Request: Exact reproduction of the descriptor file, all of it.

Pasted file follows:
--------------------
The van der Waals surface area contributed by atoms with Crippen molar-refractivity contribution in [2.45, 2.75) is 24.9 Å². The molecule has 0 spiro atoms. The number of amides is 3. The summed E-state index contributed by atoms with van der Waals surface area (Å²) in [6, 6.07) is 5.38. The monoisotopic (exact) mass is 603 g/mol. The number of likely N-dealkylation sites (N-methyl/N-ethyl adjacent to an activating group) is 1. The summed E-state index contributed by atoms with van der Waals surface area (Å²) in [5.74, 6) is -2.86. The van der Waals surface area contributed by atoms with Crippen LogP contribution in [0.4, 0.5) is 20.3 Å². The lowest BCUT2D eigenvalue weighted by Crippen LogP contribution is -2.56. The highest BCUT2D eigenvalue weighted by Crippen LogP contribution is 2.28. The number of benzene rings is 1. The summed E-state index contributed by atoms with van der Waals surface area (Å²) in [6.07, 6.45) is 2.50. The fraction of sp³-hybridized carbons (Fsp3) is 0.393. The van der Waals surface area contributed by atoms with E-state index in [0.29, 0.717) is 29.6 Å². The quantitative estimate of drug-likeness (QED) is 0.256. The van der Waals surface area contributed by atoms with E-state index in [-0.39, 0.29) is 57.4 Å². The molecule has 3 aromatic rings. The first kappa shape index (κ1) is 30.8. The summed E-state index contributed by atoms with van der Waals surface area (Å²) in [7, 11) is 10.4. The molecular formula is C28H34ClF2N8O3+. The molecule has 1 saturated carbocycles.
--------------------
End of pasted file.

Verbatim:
The van der Waals surface area contributed by atoms with Crippen molar-refractivity contribution in [2.45, 2.75) is 24.9 Å². The molecule has 0 spiro atoms. The number of amides is 3. The summed E-state index contributed by atoms with van der Waals surface area (Å²) in [6, 6.07) is 5.38. The monoisotopic (exact) mass is 603 g/mol. The number of likely N-dealkylation sites (N-methyl/N-ethyl adjacent to an activating group) is 1. The summed E-state index contributed by atoms with van der Waals surface area (Å²) in [5.74, 6) is -2.86. The van der Waals surface area contributed by atoms with Crippen LogP contribution in [0.4, 0.5) is 20.3 Å². The lowest BCUT2D eigenvalue weighted by Crippen LogP contribution is -2.56. The highest BCUT2D eigenvalue weighted by Crippen LogP contribution is 2.28. The number of benzene rings is 1. The summed E-state index contributed by atoms with van der Waals surface area (Å²) in [6.07, 6.45) is 2.50. The fraction of sp³-hybridized carbons (Fsp3) is 0.393. The van der Waals surface area contributed by atoms with E-state index in [0.29, 0.717) is 29.6 Å². The quantitative estimate of drug-likeness (QED) is 0.256. The van der Waals surface area contributed by atoms with E-state index in [-0.39, 0.29) is 57.4 Å². The molecule has 3 aromatic rings. The first kappa shape index (κ1) is 30.8. The summed E-state index contributed by atoms with van der Waals surface area (Å²) in [7, 11) is 10.4. The molecular formula is C28H34ClF2N8O3+. The molecule has 1 saturated carbocycles.